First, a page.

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In the winter of 1643, 300 Irish soldiers under the bed breakfast poole command of Lord Inchiquin landed to swell the Royalist defenders of weymouth. By the following Spring, Prince Maurice had grown bored and had moved on to lay siege to Lyme further along the coast. Colonel Ashburnham held the title of Governor of the Castle and Captain General of the County, for the Royalists. He sent word to the King's council in Oxford that he had ordered all the ordnance, bed breakfast poole arms, ammunition and provisions to Portland Castle because not only was it a defensible stronghold but it also commanded "Portland roads" and the entrance to Weymouth.
bed breakfast poole Also he ordered as many of his men to Portland Castle, he had then sent the rest of the garrison to reinforce Prince Maurice. Meanwhile dissident's in the town and sent word to the Parliamentarian Earl of Essex who was then at Dorchester begging him for help. In June 1644, The Earl of Essex with an army of 13,000 men (both horse and foot) had taken Dorchester, on his way to relieve Lyme, the only Parliamentarian town left in the county. The Earl ordered Sir William Balfour to retake Weymouth for Parliament. Colonel Ashburnham had not finished strengthening the fortifications of the town and held the opinion that it could not be defended against such a large force. So after further strengthening the force at Portland, he decided to leave.
He was later exonerated of cowardice after he produced a warrant from Prince Maurice agreeing "...that the town being untenable, he should upon the advance of the Earl of Essex, put sufficient force into Portland Castle, and retire thither...." after a second public hearing in front of the King he was again cleared of any crime or neglect. On June 15th 1644, The small garrison of men left to defend the town surrendered all the arms, ordinances and ships. The commanders and officers were allowed to proceed to Exeter on horseback and could keep their swords and pistols but the common soldiers had to walk and were allowed to keep only their staves to defend themselves. The garrison's swift surrender was helped along by the sudden appearance of a fleet, lead by the Earl of Warwick, the Parliamentarian's Lord High Admiral, which appeared off the town and threatened to bombard it. Weymouth and Melcombe and all the forts along with Sandsfoot castle were taken.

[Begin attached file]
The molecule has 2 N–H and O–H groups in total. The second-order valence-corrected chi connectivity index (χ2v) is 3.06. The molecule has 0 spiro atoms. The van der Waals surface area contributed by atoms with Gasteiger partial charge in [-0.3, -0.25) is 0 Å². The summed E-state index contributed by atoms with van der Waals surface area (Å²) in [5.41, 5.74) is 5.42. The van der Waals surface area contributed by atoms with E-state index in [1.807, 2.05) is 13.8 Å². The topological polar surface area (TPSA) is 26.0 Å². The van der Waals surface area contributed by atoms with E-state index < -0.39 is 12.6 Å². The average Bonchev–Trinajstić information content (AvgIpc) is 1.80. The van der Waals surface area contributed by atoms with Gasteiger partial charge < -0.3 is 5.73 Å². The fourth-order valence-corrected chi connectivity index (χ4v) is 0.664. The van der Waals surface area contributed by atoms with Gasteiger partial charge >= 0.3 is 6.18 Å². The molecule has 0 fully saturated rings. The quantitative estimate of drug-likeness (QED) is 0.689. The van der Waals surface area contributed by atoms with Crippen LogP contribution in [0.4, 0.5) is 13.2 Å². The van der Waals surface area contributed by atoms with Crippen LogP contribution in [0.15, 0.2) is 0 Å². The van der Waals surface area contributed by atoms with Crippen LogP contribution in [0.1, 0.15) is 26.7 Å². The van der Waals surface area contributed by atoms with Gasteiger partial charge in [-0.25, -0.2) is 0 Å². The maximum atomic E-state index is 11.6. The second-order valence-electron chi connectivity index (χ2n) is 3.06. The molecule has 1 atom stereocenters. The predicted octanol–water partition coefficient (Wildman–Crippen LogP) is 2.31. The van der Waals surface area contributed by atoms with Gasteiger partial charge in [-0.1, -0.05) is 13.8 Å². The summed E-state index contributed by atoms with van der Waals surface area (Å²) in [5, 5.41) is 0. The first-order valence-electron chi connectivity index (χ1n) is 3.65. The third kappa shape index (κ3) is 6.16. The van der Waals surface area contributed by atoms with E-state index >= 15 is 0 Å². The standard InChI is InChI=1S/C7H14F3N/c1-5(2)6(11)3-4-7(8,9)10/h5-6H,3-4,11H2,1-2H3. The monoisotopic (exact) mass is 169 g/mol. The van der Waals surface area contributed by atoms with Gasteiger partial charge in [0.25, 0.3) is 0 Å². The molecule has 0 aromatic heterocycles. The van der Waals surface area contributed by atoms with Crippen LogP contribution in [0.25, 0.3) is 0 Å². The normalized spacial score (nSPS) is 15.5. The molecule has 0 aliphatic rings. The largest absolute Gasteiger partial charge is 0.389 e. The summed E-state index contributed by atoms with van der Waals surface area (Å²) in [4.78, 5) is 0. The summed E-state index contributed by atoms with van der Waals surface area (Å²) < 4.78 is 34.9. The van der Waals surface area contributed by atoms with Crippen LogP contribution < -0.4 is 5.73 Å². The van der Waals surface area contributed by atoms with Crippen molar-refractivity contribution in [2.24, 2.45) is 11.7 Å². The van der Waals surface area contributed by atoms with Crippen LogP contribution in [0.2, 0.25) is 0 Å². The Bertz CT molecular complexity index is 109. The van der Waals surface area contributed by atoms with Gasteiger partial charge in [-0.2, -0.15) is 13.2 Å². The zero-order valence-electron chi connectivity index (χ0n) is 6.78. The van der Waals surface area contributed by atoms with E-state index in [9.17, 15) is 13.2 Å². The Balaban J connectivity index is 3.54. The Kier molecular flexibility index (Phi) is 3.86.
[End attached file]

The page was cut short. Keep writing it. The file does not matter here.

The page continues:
Colonel William Sydenham was to be re-appointed governor. Things calmed down and the only other incident that year occurred in October, when it is recorded that one hundred horse of the Queen's regiment were captured by the towns Parliamentary forces with the help of the local inhabitants. Early in 1644, Fabian Hodder, a Royalist merchant from Melcombe was in secret communication with both Sir Lewis Dyve, the Royalist Commander in Chief of the Dorsetshire regiments who was then at Sherborne and with Sir William Hastings, the Royalist governor of Portland Castle. Along with Fabian Hodder, one John Cade, who had served as a captain in the Royalist forces, and John Mills, one of the town's constables also added their appeals for Royalist aid. Sir Lewis Dyve, who was under orders from the King to secure Weymouth for the Crown, promised Sir William Hastings that a force of 1500 foot and horse would come to their assistance.
On the night of February 9th 1645, soldiers of the Royalist Portland garrison, guided by two men from Weymouth, John Dry, a tanner, and Walter Bond, a fisherman, were to simultaneously attack two of the most strategically important forts crucial to the defence of Weymouth (the Nothe and Chapel Forts). At the same time, villagers from the surrounding areas of Upwey, Broadwey, Sutton Poyntz and Preston who were sympathetic to the royalist cause, were to meet up with a large force of 1500 men from Sherborne commanded by Sir Lewis Dyve, and were to guide them to Melcombe where a tailor named Thomas Samways would let them in to the town. The names of the other known conspirators included John Seton, Leonard Symonds, Walter Mich, John Lock, Philip Ashe, and Samuel Tackle.
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